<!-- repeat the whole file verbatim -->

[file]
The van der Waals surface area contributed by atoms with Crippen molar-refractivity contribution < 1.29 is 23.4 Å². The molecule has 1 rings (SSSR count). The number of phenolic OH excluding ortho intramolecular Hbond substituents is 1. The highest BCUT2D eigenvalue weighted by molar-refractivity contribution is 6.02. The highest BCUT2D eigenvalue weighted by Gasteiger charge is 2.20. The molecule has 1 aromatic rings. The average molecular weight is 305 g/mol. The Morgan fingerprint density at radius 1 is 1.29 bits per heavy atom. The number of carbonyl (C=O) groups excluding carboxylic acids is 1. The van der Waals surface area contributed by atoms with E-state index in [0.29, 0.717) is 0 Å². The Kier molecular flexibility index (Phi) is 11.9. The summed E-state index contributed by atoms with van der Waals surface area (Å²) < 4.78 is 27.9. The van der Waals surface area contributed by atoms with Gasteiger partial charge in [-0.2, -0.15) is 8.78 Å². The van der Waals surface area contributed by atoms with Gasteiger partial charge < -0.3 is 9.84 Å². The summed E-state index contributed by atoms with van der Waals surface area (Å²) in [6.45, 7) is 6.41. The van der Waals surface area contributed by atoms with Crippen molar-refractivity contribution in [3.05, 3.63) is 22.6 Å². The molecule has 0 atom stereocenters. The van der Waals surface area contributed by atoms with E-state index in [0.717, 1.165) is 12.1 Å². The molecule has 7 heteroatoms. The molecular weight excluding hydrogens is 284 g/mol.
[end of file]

The van der Waals surface area contributed by atoms with Crippen molar-refractivity contribution < 1.29 is 23.4 Å². The molecule has 1 rings (SSSR count). The number of phenolic OH excluding ortho intramolecular Hbond substituents is 1. The highest BCUT2D eigenvalue weighted by molar-refractivity contribution is 6.02. The highest BCUT2D eigenvalue weighted by Gasteiger charge is 2.20. The molecule has 1 aromatic rings. The average molecular weight is 305 g/mol. The Morgan fingerprint density at radius 1 is 1.29 bits per heavy atom. The number of carbonyl (C=O) groups excluding carboxylic acids is 1. The van der Waals surface area contributed by atoms with E-state index in [0.29, 0.717) is 0 Å². The Kier molecular flexibility index (Phi) is 11.9. The summed E-state index contributed by atoms with van der Waals surface area (Å²) < 4.78 is 27.9. The van der Waals surface area contributed by atoms with Gasteiger partial charge in [-0.2, -0.15) is 8.78 Å². The van der Waals surface area contributed by atoms with Gasteiger partial charge < -0.3 is 9.84 Å². The summed E-state index contributed by atoms with van der Waals surface area (Å²) in [6.45, 7) is 6.41. The van der Waals surface area contributed by atoms with Crippen molar-refractivity contribution in [3.05, 3.63) is 22.6 Å². The molecule has 0 atom stereocenters. The van der Waals surface area contributed by atoms with E-state index in [0.717, 1.165) is 12.1 Å². The molecule has 7 heteroatoms. The molecular weight excluding hydrogens is 284 g/mol.